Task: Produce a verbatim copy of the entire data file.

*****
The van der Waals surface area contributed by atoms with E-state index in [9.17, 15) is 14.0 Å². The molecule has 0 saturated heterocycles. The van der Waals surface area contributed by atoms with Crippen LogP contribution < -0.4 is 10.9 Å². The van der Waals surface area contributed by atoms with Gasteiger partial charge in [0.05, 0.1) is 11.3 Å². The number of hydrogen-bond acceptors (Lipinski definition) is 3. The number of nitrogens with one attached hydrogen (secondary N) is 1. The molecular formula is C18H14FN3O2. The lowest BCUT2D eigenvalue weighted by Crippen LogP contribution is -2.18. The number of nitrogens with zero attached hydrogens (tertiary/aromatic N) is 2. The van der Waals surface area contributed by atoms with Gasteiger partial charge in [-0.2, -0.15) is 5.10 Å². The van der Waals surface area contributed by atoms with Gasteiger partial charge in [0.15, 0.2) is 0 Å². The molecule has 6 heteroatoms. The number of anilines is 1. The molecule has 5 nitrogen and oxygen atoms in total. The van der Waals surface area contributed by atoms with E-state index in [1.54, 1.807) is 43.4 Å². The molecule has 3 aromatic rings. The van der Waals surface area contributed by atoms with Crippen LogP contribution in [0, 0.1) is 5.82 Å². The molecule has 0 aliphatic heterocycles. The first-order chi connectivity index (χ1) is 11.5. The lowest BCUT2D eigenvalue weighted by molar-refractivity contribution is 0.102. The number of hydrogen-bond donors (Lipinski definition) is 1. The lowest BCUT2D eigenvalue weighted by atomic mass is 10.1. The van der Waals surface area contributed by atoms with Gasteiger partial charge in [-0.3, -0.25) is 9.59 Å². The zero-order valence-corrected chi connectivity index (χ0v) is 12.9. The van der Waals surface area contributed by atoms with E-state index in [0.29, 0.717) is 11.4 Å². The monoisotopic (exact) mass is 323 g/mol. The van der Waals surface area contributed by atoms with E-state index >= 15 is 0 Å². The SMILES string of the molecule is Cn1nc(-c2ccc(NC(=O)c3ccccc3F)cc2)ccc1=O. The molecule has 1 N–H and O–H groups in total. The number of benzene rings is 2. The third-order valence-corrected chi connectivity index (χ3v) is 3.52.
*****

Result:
The van der Waals surface area contributed by atoms with E-state index in [9.17, 15) is 14.0 Å². The molecule has 0 saturated heterocycles. The van der Waals surface area contributed by atoms with Crippen LogP contribution < -0.4 is 10.9 Å². The van der Waals surface area contributed by atoms with Gasteiger partial charge in [0.05, 0.1) is 11.3 Å². The number of hydrogen-bond acceptors (Lipinski definition) is 3. The number of nitrogens with one attached hydrogen (secondary N) is 1. The molecular formula is C18H14FN3O2. The lowest BCUT2D eigenvalue weighted by Crippen LogP contribution is -2.18. The number of nitrogens with zero attached hydrogens (tertiary/aromatic N) is 2. The van der Waals surface area contributed by atoms with Gasteiger partial charge in [-0.2, -0.15) is 5.10 Å². The van der Waals surface area contributed by atoms with Gasteiger partial charge in [0.15, 0.2) is 0 Å². The molecule has 6 heteroatoms. The number of anilines is 1. The molecule has 5 nitrogen and oxygen atoms in total. The van der Waals surface area contributed by atoms with E-state index in [1.54, 1.807) is 43.4 Å². The molecule has 3 aromatic rings. The van der Waals surface area contributed by atoms with Crippen LogP contribution in [0, 0.1) is 5.82 Å². The molecule has 0 aliphatic heterocycles. The first-order chi connectivity index (χ1) is 11.5. The lowest BCUT2D eigenvalue weighted by molar-refractivity contribution is 0.102. The number of hydrogen-bond donors (Lipinski definition) is 1. The lowest BCUT2D eigenvalue weighted by atomic mass is 10.1. The van der Waals surface area contributed by atoms with Gasteiger partial charge in [-0.3, -0.25) is 9.59 Å². The zero-order valence-corrected chi connectivity index (χ0v) is 12.9. The van der Waals surface area contributed by atoms with E-state index in [0.29, 0.717) is 11.4 Å². The monoisotopic (exact) mass is 323 g/mol. The van der Waals surface area contributed by atoms with E-state index >= 15 is 0 Å². The SMILES string of the molecule is Cn1nc(-c2ccc(NC(=O)c3ccccc3F)cc2)ccc1=O. The molecule has 1 N–H and O–H groups in total. The number of benzene rings is 2. The third-order valence-corrected chi connectivity index (χ3v) is 3.52.